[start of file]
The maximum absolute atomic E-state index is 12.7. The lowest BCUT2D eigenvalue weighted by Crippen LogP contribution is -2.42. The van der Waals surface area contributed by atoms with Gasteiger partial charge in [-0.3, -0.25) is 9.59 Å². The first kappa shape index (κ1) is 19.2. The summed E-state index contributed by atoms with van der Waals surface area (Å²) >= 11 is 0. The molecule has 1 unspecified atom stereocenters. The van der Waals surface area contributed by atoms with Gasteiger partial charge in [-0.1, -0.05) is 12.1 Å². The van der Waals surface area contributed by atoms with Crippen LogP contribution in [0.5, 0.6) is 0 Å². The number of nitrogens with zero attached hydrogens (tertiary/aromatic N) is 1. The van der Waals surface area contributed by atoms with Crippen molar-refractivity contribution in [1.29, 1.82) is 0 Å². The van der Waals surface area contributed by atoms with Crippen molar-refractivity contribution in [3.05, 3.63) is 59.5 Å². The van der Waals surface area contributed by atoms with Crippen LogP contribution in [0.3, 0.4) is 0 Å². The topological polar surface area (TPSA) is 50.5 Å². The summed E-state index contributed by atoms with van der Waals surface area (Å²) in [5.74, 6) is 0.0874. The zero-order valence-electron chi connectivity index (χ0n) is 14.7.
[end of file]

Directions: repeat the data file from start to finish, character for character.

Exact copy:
The maximum absolute atomic E-state index is 12.7. The lowest BCUT2D eigenvalue weighted by Crippen LogP contribution is -2.42. The van der Waals surface area contributed by atoms with Gasteiger partial charge in [-0.3, -0.25) is 9.59 Å². The first kappa shape index (κ1) is 19.2. The summed E-state index contributed by atoms with van der Waals surface area (Å²) >= 11 is 0. The molecule has 1 unspecified atom stereocenters. The van der Waals surface area contributed by atoms with Gasteiger partial charge in [-0.1, -0.05) is 12.1 Å². The van der Waals surface area contributed by atoms with Crippen LogP contribution in [0.5, 0.6) is 0 Å². The number of nitrogens with zero attached hydrogens (tertiary/aromatic N) is 1. The van der Waals surface area contributed by atoms with Crippen molar-refractivity contribution in [1.29, 1.82) is 0 Å². The van der Waals surface area contributed by atoms with Crippen molar-refractivity contribution in [3.05, 3.63) is 59.5 Å². The van der Waals surface area contributed by atoms with Crippen LogP contribution in [0.3, 0.4) is 0 Å². The topological polar surface area (TPSA) is 50.5 Å². The summed E-state index contributed by atoms with van der Waals surface area (Å²) in [5.74, 6) is 0.0874. The zero-order valence-electron chi connectivity index (χ0n) is 14.7.